UP TO 5,000 health workers, trade unionists and local residents determined to save their jobs, hospitals and NHS services from massive cuts marched through Nottingham on Saturday.
Almost every car hooted its horn in support as the march proceeded down the busy streets of central Nottingham to a rally at the Albert Hall.
There were angry chants of ‘Save Our NHS’ from the wide age range carrying banners and flags saying A&E Not RIP; Blair We Care About Patients Even If You Don’t; Patients Before Prices; NHS is on its Knees – Have You Done a Risk Assessment?; Beds Not Bombs; Nottingham Hospital Staff – Save Our Services; Fund Health Not War; NHS Not DHL; Public Service Not Private Profit.
Many RCN Keep Nurses Working/Keep Patients Safe banners were on the march and UNISON banners from East Midlands, South Derbyshire Health, Nottingham Healthcare, Leicester Health, Ashfield and Dukeries, as well as banners from NAMA Nursing and Midwives Association Students Union and Central Nottingham NUT.
Karen Littleton, RCN East Midlands Regional Officer, told News Line: ‘There are very big cuts across the East Midlands, particularly locally at the City Hospital and Queen’s Medical Centre, the two main Nottingham hospitals.
‘Some 1200 jobs are going, of which 450 are nurses. Student nurses across the East Midlands are experiencing difficulty in getting posts. They are also particularly targeting and cutting experienced nurses to save extra money. It is going to be a disaster for patient care.’
Hannah Craig, City Hospital Cardiac Intensive Care nurse, said: ‘The cuts are having a direct impact on patient safety and quality of care.’
Yvonne Fahy, Health Care Assistant and UNISON rep, said: ‘All the unions should be banding together and standing together over the NHS. They are taking our NHS away. It belongs to the people.
‘I heard on the news this morning Gordon Brown plans to make the NHS independent. To me that sounds like privatisation.
‘It’s got to be stopped and the trade unions, not just UNISON but all the unions have to act to stop it happening.
‘We’ve got to save NHS Logistics before it’s too late and stop the terrible cuts in nursing. This Labour government, which most workers voted for, is kicking us in the teeth. It’s not Labour anyway, Maggie Thatcher was his mentor.’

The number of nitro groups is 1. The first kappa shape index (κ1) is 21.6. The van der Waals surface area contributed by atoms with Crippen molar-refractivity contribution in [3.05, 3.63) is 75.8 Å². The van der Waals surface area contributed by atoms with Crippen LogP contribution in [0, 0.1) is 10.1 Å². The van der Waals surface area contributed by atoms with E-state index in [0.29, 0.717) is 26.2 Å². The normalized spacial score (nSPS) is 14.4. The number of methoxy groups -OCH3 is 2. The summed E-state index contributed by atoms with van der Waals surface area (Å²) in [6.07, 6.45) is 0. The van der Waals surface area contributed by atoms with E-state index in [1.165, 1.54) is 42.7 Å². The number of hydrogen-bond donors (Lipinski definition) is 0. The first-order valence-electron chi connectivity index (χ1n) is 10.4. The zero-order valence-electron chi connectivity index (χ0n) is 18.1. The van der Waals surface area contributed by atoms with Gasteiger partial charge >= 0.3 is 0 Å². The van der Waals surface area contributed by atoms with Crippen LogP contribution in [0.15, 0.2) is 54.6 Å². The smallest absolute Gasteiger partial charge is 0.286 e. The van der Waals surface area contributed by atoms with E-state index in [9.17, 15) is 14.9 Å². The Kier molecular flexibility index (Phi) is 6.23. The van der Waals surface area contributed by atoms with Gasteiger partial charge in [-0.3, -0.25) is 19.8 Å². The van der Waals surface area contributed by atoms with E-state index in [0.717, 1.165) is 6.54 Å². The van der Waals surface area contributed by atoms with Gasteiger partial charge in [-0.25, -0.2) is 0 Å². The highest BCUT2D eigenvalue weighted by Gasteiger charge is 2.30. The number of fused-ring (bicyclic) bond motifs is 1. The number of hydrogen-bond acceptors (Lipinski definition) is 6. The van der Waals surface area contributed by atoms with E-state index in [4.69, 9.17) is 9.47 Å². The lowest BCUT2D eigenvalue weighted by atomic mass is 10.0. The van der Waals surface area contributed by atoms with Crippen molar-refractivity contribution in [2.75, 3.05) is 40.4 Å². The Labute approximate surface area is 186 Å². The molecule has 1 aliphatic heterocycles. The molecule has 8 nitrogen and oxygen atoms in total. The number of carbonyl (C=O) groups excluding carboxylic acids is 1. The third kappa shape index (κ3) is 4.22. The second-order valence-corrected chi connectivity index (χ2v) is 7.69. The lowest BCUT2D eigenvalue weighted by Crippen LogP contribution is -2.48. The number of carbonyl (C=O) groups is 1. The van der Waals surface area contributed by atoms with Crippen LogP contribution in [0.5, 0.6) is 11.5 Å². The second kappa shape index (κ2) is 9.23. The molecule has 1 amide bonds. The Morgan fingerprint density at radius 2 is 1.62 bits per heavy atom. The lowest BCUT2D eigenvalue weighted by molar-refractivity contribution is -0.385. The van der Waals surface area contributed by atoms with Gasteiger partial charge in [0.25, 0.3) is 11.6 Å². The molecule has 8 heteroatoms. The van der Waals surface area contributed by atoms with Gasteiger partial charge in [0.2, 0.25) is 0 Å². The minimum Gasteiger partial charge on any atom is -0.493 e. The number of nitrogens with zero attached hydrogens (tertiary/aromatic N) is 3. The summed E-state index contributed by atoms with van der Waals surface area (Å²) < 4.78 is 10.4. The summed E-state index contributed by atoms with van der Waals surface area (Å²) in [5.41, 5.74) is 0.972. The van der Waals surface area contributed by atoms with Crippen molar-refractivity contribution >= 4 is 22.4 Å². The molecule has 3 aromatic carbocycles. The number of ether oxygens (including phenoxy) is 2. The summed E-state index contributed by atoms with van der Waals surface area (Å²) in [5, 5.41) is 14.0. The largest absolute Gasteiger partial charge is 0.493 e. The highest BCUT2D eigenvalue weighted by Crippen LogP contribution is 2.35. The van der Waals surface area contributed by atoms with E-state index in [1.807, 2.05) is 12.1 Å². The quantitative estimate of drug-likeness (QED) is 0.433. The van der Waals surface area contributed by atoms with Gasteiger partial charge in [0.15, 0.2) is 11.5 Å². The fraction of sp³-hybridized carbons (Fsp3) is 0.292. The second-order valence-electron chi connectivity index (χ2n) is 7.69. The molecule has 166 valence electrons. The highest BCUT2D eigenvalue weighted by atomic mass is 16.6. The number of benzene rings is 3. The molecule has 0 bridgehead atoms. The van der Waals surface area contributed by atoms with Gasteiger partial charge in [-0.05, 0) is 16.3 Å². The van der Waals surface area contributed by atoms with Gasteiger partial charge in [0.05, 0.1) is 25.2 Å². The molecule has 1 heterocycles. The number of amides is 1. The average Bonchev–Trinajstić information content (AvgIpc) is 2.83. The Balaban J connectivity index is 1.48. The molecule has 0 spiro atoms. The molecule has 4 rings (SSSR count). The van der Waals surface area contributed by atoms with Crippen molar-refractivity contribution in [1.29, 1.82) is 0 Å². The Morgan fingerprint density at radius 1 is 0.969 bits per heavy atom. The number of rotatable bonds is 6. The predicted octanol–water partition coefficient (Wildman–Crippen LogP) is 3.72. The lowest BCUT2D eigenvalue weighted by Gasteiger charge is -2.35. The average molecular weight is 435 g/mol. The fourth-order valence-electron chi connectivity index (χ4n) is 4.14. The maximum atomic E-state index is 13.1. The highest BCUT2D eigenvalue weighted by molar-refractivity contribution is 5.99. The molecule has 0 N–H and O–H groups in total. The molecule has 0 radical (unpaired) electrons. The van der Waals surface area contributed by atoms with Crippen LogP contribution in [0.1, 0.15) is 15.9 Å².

Clare Martin, RCN member at Grantham Hospital said: ‘They’ve instigated a turnaround plan with three preferred options which all involve cuts and basically the downgrading of Grantham.
‘They involve cuts in A&E, women’s health and surgery. The cuts mean members of the public of Grantham would have to travel for an hour to get treated for emergency surgery or women having a baby.
‘We’ve got a campaign group at Grantham and believe that all the campaign groups and unions around the country should get together and campaign on one particular day.’
Joan McDaniel said: ‘I’m a very angry Grantham resident. I’m just furious. We are wearing these T-shirts saying Stop Grantham Falling Apart, because that is exactly what would happen if the hospital closes.
‘They are doing it surreptitiously starting with the A&E. I really think the unions should call a general strike to defend the whole NHS. A really big one.’
Angelia Phillips RCN said: ‘We are here in uniform today proud of what we have achieved. I graduated in January 2006 but am unable to find a job. I was on a six month contract but that has now ended.
Patricia Hewitt hasn’t got a clue. We want a one day general strike all over the country.’
RCN member Melissa Andrews, also in uniform, said: ‘I’m in full time employment having graduated with Angelia, so I’m working at full stretch while my friend has no job.
‘I think there should be a mass demonstration in London. We should all be out at the same time on the same day. Of course nurses should stay looking after their patients, but we are not all at work all at the same time and other trade unionists should come out on strike to save the NHS.’
Sharon Vasselin from Queen’s UNISON, carrying the NHS Not DHL placard, said: ‘DHL haven’t got a clue about medical equipment. Privatisation is speeding up across the NHS faster than the Tories were doing. It’s soon going to be like America with no tax-paid health care.
‘If negotiations won’t work then I think there will be a general strike nationwide. We want a national demonstration urgently.’
Nineteen-year-old John G said: ‘I’m a patient at Nottingham City with cystic fibrosis. I go in about six times a year for about two weeks each time and have been all my life ever since I was about four months.